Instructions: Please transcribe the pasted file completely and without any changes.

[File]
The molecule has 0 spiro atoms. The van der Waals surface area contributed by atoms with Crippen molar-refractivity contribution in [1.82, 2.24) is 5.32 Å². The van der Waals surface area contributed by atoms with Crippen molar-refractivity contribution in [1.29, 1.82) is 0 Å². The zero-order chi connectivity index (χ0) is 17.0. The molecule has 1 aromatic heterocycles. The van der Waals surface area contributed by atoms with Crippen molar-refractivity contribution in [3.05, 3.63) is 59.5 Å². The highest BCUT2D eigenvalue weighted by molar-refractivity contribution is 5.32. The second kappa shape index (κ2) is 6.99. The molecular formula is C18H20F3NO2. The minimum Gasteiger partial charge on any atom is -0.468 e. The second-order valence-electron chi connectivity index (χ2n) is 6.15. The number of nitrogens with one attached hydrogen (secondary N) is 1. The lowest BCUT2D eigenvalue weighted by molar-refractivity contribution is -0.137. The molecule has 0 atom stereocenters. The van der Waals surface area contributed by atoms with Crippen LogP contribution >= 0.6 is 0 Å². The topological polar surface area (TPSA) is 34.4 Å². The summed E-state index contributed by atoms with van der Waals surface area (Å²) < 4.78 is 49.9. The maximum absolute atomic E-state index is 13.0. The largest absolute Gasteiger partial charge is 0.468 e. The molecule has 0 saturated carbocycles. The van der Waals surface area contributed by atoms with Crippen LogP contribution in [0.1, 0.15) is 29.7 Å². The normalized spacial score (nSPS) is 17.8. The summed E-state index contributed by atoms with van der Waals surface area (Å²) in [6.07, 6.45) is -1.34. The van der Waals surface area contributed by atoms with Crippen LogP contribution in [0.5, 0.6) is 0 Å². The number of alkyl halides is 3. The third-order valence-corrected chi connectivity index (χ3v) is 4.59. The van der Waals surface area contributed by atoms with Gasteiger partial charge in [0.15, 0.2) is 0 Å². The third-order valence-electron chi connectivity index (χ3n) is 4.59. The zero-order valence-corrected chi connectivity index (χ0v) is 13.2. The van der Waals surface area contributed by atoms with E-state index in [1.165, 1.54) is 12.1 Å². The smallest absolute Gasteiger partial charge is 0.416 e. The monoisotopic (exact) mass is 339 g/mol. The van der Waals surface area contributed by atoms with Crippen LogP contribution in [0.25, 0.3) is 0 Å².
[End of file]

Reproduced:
The molecule has 0 spiro atoms. The van der Waals surface area contributed by atoms with Crippen molar-refractivity contribution in [1.82, 2.24) is 5.32 Å². The van der Waals surface area contributed by atoms with Crippen molar-refractivity contribution in [1.29, 1.82) is 0 Å². The zero-order chi connectivity index (χ0) is 17.0. The molecule has 1 aromatic heterocycles. The van der Waals surface area contributed by atoms with Crippen molar-refractivity contribution in [3.05, 3.63) is 59.5 Å². The highest BCUT2D eigenvalue weighted by molar-refractivity contribution is 5.32. The second kappa shape index (κ2) is 6.99. The molecular formula is C18H20F3NO2. The minimum Gasteiger partial charge on any atom is -0.468 e. The second-order valence-electron chi connectivity index (χ2n) is 6.15. The number of nitrogens with one attached hydrogen (secondary N) is 1. The lowest BCUT2D eigenvalue weighted by molar-refractivity contribution is -0.137. The molecule has 0 atom stereocenters. The van der Waals surface area contributed by atoms with Crippen LogP contribution >= 0.6 is 0 Å². The topological polar surface area (TPSA) is 34.4 Å². The summed E-state index contributed by atoms with van der Waals surface area (Å²) < 4.78 is 49.9. The maximum absolute atomic E-state index is 13.0. The largest absolute Gasteiger partial charge is 0.468 e. The molecule has 0 saturated carbocycles. The van der Waals surface area contributed by atoms with Crippen LogP contribution in [0.1, 0.15) is 29.7 Å². The normalized spacial score (nSPS) is 17.8. The summed E-state index contributed by atoms with van der Waals surface area (Å²) in [6.07, 6.45) is -1.34. The van der Waals surface area contributed by atoms with Crippen LogP contribution in [0.5, 0.6) is 0 Å². The number of alkyl halides is 3. The third-order valence-corrected chi connectivity index (χ3v) is 4.59. The van der Waals surface area contributed by atoms with Gasteiger partial charge in [0.15, 0.2) is 0 Å². The third-order valence-electron chi connectivity index (χ3n) is 4.59. The zero-order valence-corrected chi connectivity index (χ0v) is 13.2. The van der Waals surface area contributed by atoms with E-state index in [1.165, 1.54) is 12.1 Å². The smallest absolute Gasteiger partial charge is 0.416 e. The monoisotopic (exact) mass is 339 g/mol. The van der Waals surface area contributed by atoms with Crippen LogP contribution in [0.25, 0.3) is 0 Å².